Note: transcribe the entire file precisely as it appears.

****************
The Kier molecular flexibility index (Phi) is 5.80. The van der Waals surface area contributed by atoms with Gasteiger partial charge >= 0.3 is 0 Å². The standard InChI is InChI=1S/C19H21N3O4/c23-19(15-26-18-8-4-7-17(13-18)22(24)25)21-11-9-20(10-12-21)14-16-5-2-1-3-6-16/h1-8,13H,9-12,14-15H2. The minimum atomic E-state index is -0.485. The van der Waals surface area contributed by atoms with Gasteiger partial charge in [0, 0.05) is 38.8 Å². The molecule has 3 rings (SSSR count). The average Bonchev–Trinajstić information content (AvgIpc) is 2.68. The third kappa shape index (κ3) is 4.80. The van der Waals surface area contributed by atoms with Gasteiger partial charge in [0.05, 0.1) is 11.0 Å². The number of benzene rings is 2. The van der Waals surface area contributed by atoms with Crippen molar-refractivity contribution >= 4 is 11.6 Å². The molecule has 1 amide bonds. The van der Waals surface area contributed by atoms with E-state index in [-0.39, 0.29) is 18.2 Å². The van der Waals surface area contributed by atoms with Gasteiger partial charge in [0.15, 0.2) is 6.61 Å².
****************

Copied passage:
The Kier molecular flexibility index (Phi) is 5.80. The van der Waals surface area contributed by atoms with Gasteiger partial charge >= 0.3 is 0 Å². The standard InChI is InChI=1S/C19H21N3O4/c23-19(15-26-18-8-4-7-17(13-18)22(24)25)21-11-9-20(10-12-21)14-16-5-2-1-3-6-16/h1-8,13H,9-12,14-15H2. The minimum atomic E-state index is -0.485. The van der Waals surface area contributed by atoms with Gasteiger partial charge in [0, 0.05) is 38.8 Å². The molecule has 3 rings (SSSR count). The average Bonchev–Trinajstić information content (AvgIpc) is 2.68. The third kappa shape index (κ3) is 4.80. The van der Waals surface area contributed by atoms with Gasteiger partial charge in [0.05, 0.1) is 11.0 Å². The number of benzene rings is 2. The van der Waals surface area contributed by atoms with Crippen molar-refractivity contribution >= 4 is 11.6 Å². The molecule has 1 amide bonds. The van der Waals surface area contributed by atoms with E-state index in [-0.39, 0.29) is 18.2 Å². The van der Waals surface area contributed by atoms with Gasteiger partial charge in [0.15, 0.2) is 6.61 Å².